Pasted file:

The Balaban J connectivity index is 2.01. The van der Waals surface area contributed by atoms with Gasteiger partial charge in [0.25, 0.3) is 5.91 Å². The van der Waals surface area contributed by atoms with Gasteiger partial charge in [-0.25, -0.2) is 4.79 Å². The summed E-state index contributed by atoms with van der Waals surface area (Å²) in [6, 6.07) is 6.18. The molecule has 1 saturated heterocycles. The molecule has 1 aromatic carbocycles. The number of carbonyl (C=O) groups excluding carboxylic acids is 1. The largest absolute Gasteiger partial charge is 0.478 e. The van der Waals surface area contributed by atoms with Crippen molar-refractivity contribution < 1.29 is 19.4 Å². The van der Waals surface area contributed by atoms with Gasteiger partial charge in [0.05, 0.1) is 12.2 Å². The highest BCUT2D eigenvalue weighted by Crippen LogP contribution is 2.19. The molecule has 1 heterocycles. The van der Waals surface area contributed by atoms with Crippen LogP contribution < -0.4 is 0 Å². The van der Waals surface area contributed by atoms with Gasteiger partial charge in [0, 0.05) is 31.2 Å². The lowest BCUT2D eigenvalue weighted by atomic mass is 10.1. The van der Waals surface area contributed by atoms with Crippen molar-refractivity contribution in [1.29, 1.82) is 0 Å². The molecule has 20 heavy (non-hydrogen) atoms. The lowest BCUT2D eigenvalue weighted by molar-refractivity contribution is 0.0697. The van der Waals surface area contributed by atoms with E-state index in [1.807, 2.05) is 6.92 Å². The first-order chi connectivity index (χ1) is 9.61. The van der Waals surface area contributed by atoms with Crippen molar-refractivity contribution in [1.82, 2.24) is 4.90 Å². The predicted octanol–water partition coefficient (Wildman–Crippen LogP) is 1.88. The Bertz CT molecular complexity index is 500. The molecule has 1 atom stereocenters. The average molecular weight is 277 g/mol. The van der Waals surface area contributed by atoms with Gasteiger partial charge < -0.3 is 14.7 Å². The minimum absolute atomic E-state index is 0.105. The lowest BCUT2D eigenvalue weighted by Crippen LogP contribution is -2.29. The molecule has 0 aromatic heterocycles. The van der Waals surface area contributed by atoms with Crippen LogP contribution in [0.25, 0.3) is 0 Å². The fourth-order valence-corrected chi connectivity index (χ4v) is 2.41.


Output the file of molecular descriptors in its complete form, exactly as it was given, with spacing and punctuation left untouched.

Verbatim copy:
The Balaban J connectivity index is 2.01. The van der Waals surface area contributed by atoms with Gasteiger partial charge in [0.25, 0.3) is 5.91 Å². The van der Waals surface area contributed by atoms with Gasteiger partial charge in [-0.25, -0.2) is 4.79 Å². The summed E-state index contributed by atoms with van der Waals surface area (Å²) in [6, 6.07) is 6.18. The molecule has 1 saturated heterocycles. The molecule has 1 aromatic carbocycles. The number of carbonyl (C=O) groups excluding carboxylic acids is 1. The largest absolute Gasteiger partial charge is 0.478 e. The van der Waals surface area contributed by atoms with Crippen molar-refractivity contribution < 1.29 is 19.4 Å². The van der Waals surface area contributed by atoms with Gasteiger partial charge in [0.05, 0.1) is 12.2 Å². The highest BCUT2D eigenvalue weighted by Crippen LogP contribution is 2.19. The molecule has 1 heterocycles. The van der Waals surface area contributed by atoms with Crippen LogP contribution < -0.4 is 0 Å². The van der Waals surface area contributed by atoms with Gasteiger partial charge in [0, 0.05) is 31.2 Å². The lowest BCUT2D eigenvalue weighted by atomic mass is 10.1. The van der Waals surface area contributed by atoms with Crippen molar-refractivity contribution in [1.29, 1.82) is 0 Å². The molecule has 20 heavy (non-hydrogen) atoms. The lowest BCUT2D eigenvalue weighted by molar-refractivity contribution is 0.0697. The van der Waals surface area contributed by atoms with E-state index in [1.807, 2.05) is 6.92 Å². The first-order chi connectivity index (χ1) is 9.61. The van der Waals surface area contributed by atoms with Crippen molar-refractivity contribution in [1.82, 2.24) is 4.90 Å². The predicted octanol–water partition coefficient (Wildman–Crippen LogP) is 1.88. The Bertz CT molecular complexity index is 500. The molecule has 1 atom stereocenters. The average molecular weight is 277 g/mol. The van der Waals surface area contributed by atoms with Gasteiger partial charge < -0.3 is 14.7 Å². The minimum absolute atomic E-state index is 0.105. The lowest BCUT2D eigenvalue weighted by Crippen LogP contribution is -2.29. The molecule has 0 aromatic heterocycles. The van der Waals surface area contributed by atoms with Crippen LogP contribution in [0.25, 0.3) is 0 Å². The fourth-order valence-corrected chi connectivity index (χ4v) is 2.41.